The striking ‘machine sculptures’ by Arcangelo Sassolino call into question their own principles, of construction, execution and existence due to the fact that they carry with them the possibility of their own destruction. Disintegration also signifies the release of energies, destruction means transformation into another state. Sassolino’s artistic practice is therefore neither solely focused on the creation of forces nor the simple destruction of materials. In the end, his work resists a binary opposition between existence and mortality. Despite their massive scale and power, these machines are not indestructible. In fact, they stage and display the possibility of their becoming (activation) and their termination (destruction) both at the same time.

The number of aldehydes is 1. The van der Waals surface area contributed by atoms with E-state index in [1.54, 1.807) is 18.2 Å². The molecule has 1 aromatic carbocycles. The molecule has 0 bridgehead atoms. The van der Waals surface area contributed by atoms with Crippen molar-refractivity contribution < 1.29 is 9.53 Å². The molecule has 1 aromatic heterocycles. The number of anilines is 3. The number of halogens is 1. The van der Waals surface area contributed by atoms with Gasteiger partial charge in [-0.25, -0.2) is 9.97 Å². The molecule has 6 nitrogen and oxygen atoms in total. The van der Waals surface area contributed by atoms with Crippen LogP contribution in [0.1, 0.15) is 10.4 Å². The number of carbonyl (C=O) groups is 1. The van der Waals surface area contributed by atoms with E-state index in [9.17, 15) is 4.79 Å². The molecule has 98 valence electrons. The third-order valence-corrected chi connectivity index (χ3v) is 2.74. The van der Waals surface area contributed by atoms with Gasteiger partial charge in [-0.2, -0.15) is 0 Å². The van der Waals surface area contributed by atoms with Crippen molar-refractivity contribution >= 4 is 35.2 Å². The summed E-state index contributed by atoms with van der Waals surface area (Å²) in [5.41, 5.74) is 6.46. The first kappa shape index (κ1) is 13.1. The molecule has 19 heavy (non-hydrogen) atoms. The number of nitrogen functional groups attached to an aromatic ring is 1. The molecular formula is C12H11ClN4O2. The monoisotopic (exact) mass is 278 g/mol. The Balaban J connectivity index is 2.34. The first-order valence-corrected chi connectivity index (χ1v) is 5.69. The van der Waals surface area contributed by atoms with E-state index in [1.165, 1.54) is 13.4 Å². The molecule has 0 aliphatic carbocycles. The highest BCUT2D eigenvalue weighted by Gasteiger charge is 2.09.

Arcangelo Sassolino was born in Vicenza, Italy in 1967, where he lives and works. His solo exhibitions include Contemporary Art Museum, St. Louis, USA (2016), MACRO Museum, Rome, Italy (2011), Palais de Tokyo, Paris, France (2008), the environmental projects presented in Z33 House for Contemporary Art in Hasselt, Belgium (2010) and in the context of “Art and The City” in Zurich, Switzerland (2012). Sassolino’s work has been featured in a number of group exhibitions, including shows at 104, Paris, France (2015), Centro di Cultura Contemporanea Strozzina, Florence, Italy (2012, 2010), Swiss Institute, New York, USA (2011), Tinguely Museum, Basel, Switzerland (2010), Autocenter, Berlin, Germany (2009), Peggy Guggenheim Collection, Venice, Italy (2009), Dunkers Kulturhus, Helsingborg, Sweden (2008), FRAC, Rheims, France (2007) and ZKM, Karlsruhe, Germany (2004).

We thank